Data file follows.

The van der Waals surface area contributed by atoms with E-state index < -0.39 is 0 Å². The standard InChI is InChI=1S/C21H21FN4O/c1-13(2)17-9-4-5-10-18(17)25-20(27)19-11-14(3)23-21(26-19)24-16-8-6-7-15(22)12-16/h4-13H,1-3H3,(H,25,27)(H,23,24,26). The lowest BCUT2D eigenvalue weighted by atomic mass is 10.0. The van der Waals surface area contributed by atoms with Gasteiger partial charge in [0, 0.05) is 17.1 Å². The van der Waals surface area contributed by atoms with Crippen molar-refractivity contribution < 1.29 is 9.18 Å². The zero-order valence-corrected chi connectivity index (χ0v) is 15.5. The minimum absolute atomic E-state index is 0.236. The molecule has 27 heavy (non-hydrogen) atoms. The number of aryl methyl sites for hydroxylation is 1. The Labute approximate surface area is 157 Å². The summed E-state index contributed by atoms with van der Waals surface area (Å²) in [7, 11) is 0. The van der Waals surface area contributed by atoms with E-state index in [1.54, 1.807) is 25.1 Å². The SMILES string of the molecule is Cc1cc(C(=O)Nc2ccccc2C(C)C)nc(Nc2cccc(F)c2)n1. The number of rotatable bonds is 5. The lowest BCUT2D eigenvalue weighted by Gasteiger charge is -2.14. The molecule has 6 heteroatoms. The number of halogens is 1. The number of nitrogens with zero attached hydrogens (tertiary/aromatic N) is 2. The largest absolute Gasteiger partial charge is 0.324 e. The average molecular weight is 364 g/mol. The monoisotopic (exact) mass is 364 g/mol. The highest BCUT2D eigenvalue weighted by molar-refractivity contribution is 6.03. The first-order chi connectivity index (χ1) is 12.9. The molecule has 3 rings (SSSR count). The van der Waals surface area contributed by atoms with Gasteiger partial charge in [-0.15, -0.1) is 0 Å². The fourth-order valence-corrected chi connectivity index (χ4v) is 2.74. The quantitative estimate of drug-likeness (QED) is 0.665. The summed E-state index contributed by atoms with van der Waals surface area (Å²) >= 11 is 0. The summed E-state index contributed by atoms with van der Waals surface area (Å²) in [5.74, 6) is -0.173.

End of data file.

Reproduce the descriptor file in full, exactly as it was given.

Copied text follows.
The van der Waals surface area contributed by atoms with E-state index < -0.39 is 0 Å². The standard InChI is InChI=1S/C21H21FN4O/c1-13(2)17-9-4-5-10-18(17)25-20(27)19-11-14(3)23-21(26-19)24-16-8-6-7-15(22)12-16/h4-13H,1-3H3,(H,25,27)(H,23,24,26). The lowest BCUT2D eigenvalue weighted by atomic mass is 10.0. The van der Waals surface area contributed by atoms with Gasteiger partial charge in [0, 0.05) is 17.1 Å². The van der Waals surface area contributed by atoms with Crippen molar-refractivity contribution < 1.29 is 9.18 Å². The zero-order valence-corrected chi connectivity index (χ0v) is 15.5. The minimum absolute atomic E-state index is 0.236. The molecule has 27 heavy (non-hydrogen) atoms. The number of aryl methyl sites for hydroxylation is 1. The Labute approximate surface area is 157 Å². The summed E-state index contributed by atoms with van der Waals surface area (Å²) in [7, 11) is 0. The van der Waals surface area contributed by atoms with E-state index in [1.54, 1.807) is 25.1 Å². The SMILES string of the molecule is Cc1cc(C(=O)Nc2ccccc2C(C)C)nc(Nc2cccc(F)c2)n1. The number of rotatable bonds is 5. The lowest BCUT2D eigenvalue weighted by Gasteiger charge is -2.14. The molecule has 6 heteroatoms. The number of halogens is 1. The number of nitrogens with zero attached hydrogens (tertiary/aromatic N) is 2. The largest absolute Gasteiger partial charge is 0.324 e. The average molecular weight is 364 g/mol. The monoisotopic (exact) mass is 364 g/mol. The highest BCUT2D eigenvalue weighted by molar-refractivity contribution is 6.03. The first-order chi connectivity index (χ1) is 12.9. The molecule has 3 rings (SSSR count). The van der Waals surface area contributed by atoms with Gasteiger partial charge in [-0.15, -0.1) is 0 Å². The fourth-order valence-corrected chi connectivity index (χ4v) is 2.74. The quantitative estimate of drug-likeness (QED) is 0.665. The summed E-state index contributed by atoms with van der Waals surface area (Å²) >= 11 is 0. The summed E-state index contributed by atoms with van der Waals surface area (Å²) in [5.74, 6) is -0.173.